21 Facts About US president


The US president directs the executive branch of the federal government and is the commander-in-chief of the United States Armed Forces.

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In contemporary times, the US president is looked upon as one of the world's most powerful political figures as the leader of the only remaining global superpower.

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Unrelated to and quite dissimilar from the later office of US president of the United States, it was a largely ceremonial position without much influence.

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US president'storians believe Roosevelt permanently changed the political system by strengthening the presidency, with some key accomplishments including breaking up trusts, conservationism, labor reforms, making personal character as important as the issues, and hand-picking his successor, William Howard Taft.

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US president's successors, Harry Truman and Dwight D Eisenhower, were each re-elected as the Cold War led the presidency to be viewed as the "leader of the free world, " while John F Kennedy was a youthful and popular leader who benefitted from the rise of television in the 1960s.

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US president's criticized proponents of the Unitary executive theory for expanding "the many existing uncheckable executive powers—such as executive orders, decrees, memorandums, proclamations, national security directives and legislative signing statements—that already allow presidents to enact a good deal of foreign and domestic policy without aid, interference or consent from Congress".

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Since John Adams first did so in 1797, the US president has called the full Congress to convene for a special session on 27 occasions.

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Correspondingly, the US president is authorized to adjourn Congress if the House and Senate cannot agree on the time of adjournment; no US president has ever had to exercise this power.

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The Constitution empowers the US president to appoint United States ambassadors, and to propose and chiefly negotiate agreements between the United States and other countries.

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The power to declare war is constitutionally vested in Congress, but the US president has ultimate responsibility for the direction and disposition of the military.

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The framers of the Constitution took care to limit the US president's powers regarding the military; Alexander Hamilton explained this in Federalist No 69:.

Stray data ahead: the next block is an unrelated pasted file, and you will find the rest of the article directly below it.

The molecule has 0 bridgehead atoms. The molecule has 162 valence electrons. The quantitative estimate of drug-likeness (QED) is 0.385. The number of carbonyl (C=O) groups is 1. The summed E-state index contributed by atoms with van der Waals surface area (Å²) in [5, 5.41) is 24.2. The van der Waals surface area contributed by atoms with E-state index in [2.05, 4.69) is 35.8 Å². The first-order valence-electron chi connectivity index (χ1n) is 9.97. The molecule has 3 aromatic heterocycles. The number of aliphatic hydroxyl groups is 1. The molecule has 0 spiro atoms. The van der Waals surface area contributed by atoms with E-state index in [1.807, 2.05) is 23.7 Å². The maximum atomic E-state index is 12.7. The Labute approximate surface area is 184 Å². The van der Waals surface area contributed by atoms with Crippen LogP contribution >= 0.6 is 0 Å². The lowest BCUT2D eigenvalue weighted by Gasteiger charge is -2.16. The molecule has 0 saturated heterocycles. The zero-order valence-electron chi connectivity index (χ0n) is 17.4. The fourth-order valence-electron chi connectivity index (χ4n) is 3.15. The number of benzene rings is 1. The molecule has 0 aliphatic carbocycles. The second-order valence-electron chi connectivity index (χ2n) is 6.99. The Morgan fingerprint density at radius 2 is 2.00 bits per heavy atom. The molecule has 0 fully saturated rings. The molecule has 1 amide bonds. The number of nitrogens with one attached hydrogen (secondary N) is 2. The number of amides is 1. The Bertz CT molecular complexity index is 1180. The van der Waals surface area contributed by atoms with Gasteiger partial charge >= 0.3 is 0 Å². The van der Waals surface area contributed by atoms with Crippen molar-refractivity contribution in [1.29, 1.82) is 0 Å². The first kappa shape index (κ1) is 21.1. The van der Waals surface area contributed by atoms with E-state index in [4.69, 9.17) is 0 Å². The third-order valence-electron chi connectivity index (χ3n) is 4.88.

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Degree to which the US president personally has absolute immunity from court cases is contested and has been the subject of several Supreme Court decisions.

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Original Constitution, in Article II, Section 1, Clause 6, stated only that the vice US president assumes the "powers and duties" of the presidency in the event of a US president's removal, death, resignation, or inability.

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The federal government pays for state dinners and other official functions, but the US president pays for personal, family, and guest dry cleaning and food.

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Primary means of long-distance air travel for the president is one of two identical Boeing VC-25 aircraft, which are extensively modified Boeing 747 airliners and are referred to as Air Force One while the president is on board .

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The US president has access to smaller Air Force aircraft, most notably the Boeing C-32, which are used when the US president must travel to airports that cannot support a jumbo jet.

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Any civilian aircraft the US president is aboard is designated Executive One for the flight.

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Short-distance air travel, the president has access to a fleet of U S Marine Corps helicopters of varying models, designated Marine One when the president is aboard any particular one in the fleet.

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The US president has access to two armored motorcoaches, which are primarily used for touring trips.

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US president was, and remains, the only U S president never to be affiliated with a political party.

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Since Washington, every U S president has been affiliated with a political party at the time of assuming office.

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